Commercial Integrator: What’s the most memorable story/anecdote of your career in commercial AV?

Chris Jordan: In 1994, we were selected to install the sound system for the Texas Rangers Ballpark in Arlington. It was way over our ability. We partnered with two other local companies. One of these companies could not do their portion of installing the main speakers. I personally went on-site, developed solutions in the field, worked with a custom fabricator to make the brackets, and organized teams to compete each day to see who could get the most done. We finished on time and the Rangers are still a good client 30 years later. Although we lost money on the project, it put us on the map to perform on large-scale projects.

Commercial Integrator: What has been your greatest professional accomplishment to date?

Chris Jordan: Surviving 40 years!  [Laughs.] Business is really hard, but it is also very rewarding.  We were recognized as the Small Business of the Year in Tarrant County in 2020 by the Fort Worth Chamber, and Best Managed Family Business in Texas in 2019 by Baylor University business school. In terms of projects, it has to be the Dickies Arena in Fort Worth. It has been named as the top venue of its size in the world and continues to win awards. How cool to start a business out of your garage and then wrap up your career having done the best venue in the world. That’s pretty hard to top!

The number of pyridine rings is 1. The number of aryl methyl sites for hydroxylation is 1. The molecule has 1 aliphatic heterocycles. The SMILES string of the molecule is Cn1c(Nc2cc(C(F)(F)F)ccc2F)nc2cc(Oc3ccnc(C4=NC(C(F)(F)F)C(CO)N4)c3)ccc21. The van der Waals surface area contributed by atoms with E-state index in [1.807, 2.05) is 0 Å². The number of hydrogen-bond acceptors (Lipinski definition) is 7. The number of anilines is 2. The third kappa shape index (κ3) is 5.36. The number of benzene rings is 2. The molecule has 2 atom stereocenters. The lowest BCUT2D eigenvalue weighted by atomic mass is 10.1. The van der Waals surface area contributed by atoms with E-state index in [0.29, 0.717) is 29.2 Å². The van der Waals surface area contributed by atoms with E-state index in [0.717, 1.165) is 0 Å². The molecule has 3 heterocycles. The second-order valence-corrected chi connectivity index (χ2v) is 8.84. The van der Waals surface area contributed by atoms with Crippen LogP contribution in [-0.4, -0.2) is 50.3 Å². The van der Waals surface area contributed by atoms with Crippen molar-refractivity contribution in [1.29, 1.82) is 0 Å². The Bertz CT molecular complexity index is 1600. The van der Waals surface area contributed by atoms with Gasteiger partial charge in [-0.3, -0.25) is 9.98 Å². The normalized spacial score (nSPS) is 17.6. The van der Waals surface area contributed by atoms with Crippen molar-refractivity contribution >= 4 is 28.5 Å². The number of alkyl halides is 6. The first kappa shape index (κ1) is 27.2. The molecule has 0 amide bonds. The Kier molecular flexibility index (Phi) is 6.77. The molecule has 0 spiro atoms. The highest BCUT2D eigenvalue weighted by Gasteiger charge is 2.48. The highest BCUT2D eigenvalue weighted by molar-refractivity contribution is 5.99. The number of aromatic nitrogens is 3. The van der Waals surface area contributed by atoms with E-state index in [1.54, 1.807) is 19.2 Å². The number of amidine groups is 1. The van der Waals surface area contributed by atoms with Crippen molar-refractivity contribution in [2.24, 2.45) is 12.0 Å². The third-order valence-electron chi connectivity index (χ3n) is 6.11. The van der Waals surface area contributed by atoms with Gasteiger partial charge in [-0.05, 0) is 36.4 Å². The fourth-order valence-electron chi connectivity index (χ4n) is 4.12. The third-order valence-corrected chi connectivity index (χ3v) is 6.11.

Commercial Integrator: What has been your biggest professional regret to date?

Chris Jordan: Not going to college. I have had a wonderful career, but I had to learn everything the hard way. Business school, a degree in acoustics and even an MBA would have helped me be much better and quicker, but once I started in business, I never found the time. I think I would have enjoyed it and benefited from it.